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January 12, 2016


Diane Coyle

Very interesting observation. I wonder if the key is in the difference between 'people' and me. I want a limited choice among things I want to choose. Your subset will be different. The paradox of choice is real at the individual level but you can't aggregate because we are all occupying different psychological locations in choice space. Aggregation is very problematic.

Jonathon Martin

The connection between wanting something, getting it, and being generally happier is complex too. I am glad that where I live I have the option to buy a certain kind of doughnut I find hard to resist. Because I find it hard to resist I consume it even though I am in fact trying to lose weight. Being chubby makes me far less happy than the pleasure I get from the entire doughnut consumption process. As a result, I would benefit not just from less choice, but from less choice even among things I really like to consume.

This goes for a lot of the things we consume. Despite really wanting them, they do not make us happy overall when we get them. Happiness is not, after all, the mere satisfaction of wants.

So maybe we shouldn't worry much about choice, aggregate or otherwise, unless we can specify what those choices really add to our lives overall.

Igor Belanov

" * Mourning is the right word, arseholes."

I'm afraid it isn't. Unless you knew the man you're just suffering from a form of emotional diarrhoea.

Luis Enrique

I think I have mentioned this before but Ken Binmore used to tell a story about how subjective well being data shows no difference on average between those who have had a colostomy and everyone else, so long as you ask people over 6 months since they had the operation (they are miserable after the op). One would not want to infer having half of your bowel removed is irrelevant to well being.

Kate Gimblett

Perhaps this conundrum of static satisfaction is related to rising inequality. Yes we have increasing choice in consumption goods and entertainments, but many see the lion's share of returns to all forms of economy activity going to the top 1 percent of the population and feel unsuccessful in positional terms. The psychological importance of perceived unfairness is to some extent hard wired and is even present in primates like chimpanzees. Please note that the measurement period (mid 1970s to 00s) coincides with the period of rising inequality in income and wealth that is concerning us all.

Incidentally, I noticed that you will be at the Corpus commemoration of Andrew Glyn. Perhaps this topic is one we should explore on the day?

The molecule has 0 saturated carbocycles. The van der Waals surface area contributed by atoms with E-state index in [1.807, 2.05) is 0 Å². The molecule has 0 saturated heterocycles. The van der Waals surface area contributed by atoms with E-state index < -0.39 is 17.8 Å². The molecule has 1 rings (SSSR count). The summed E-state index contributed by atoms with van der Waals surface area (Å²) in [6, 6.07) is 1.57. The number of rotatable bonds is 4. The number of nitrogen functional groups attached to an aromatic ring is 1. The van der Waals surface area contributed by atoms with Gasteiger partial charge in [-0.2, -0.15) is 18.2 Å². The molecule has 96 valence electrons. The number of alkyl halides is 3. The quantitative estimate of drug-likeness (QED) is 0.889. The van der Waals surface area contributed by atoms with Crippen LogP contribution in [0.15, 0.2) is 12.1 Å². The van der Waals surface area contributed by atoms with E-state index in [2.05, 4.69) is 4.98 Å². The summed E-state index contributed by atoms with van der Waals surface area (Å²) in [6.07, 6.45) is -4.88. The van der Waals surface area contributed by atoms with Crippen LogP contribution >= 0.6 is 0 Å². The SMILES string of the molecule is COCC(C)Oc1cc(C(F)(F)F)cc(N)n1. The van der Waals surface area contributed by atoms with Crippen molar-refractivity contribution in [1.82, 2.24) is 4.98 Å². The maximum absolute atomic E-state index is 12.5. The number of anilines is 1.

Deviation From The Mean

The vast array of goods can be looked at negatively. We produce endless varieties of things that all do pretty much the same thing (or nothing particularly useful) because ultimately people have no say in the matter, everything is outside their control. People are reduced to passive consumption.

And the price of this passive consumption is ever greater pressure on the job (as well as environmental disaster).

But people are addicted to the consumption and therefore take the pain.

But addicts are rarely happy, in the final analysis.

This brings me to the concept of efficient consumption, a concept lacking in this system and culture.

Kate Gimblett

Apologies- I meant to write 'economic activity' (not 'economy activity') but my iPad had other ideas!

Matt Moore

Or something else happened at the same time that reduced happiness? Like the rise of materialism and hedonism, mass family breakdown, the decline of religiosity etc


May be the concept of Happiness is an illusion or cannot be measured with numbers?

"In 1949 Mass Observation interviewed 2040 people across England..." well in 1949 most people would have been comparing life then with the hungry thirties and so full employment with mass unemployment and no security with the new NHS and "welfare state "from cradle to grave". Not to mention avoiding death in the Blitz. While Punks in 1975 thought they lived under a "Fascist regime"! How do you quantify having antibiotics compared to not having them? change makes all comparisons matters of judgement once it has gone far enough and is big enough. So the value of attempts to quantify it are doubtful. There is no neutral measuring standard.


"Or something else happened at the same time that reduced happiness? Like the rise of materialism and hedonism, mass family breakdown, the decline of religiosity etc"

Also, possibly the increasing cost of essentials. What we gain in smart phone and flat screen TVs, we lose in lack of housing or financial security?


in 1949 most people in Britain would have been comparing life then with World War II.

Dave Timoney

Bowie wasn't innovative. Musically he was closer to Broadway than Boulez. His talent was variety, the ability to reinterpret and combine the ideas of others, from Iggy & Lou to Neu & Can (as with any magpie, his instinct was occasionally erring, from The Laughing Gnome to the Steve Strange-inspired Scary Monsters).

Much of his attraction (and thus the root of our narcissistic mourning) was the conviction with which he took up and discarded new personas and ideas, which reduced the anxiety of post-60s individuation to dressing-up (hence we forgive his flirtation with Fascism as an aesthetic impulse). But though he was exemplary, few of us had the discipline to emulate him (I suspect many secretly suspect he lopped a decade or two off his life through fags and coke).

He redefined variety as innovation: constantly working the angles, restlessly demanding of those around him, emblematically turning his old dressing-up box into an art exhibition and translating his future royalties into Bowie Bonds. He was the original of Foucault's "entrepreneur of himself". Was he happy? He was certainly busy.

Luis Enrique


"our narcissistic mourning"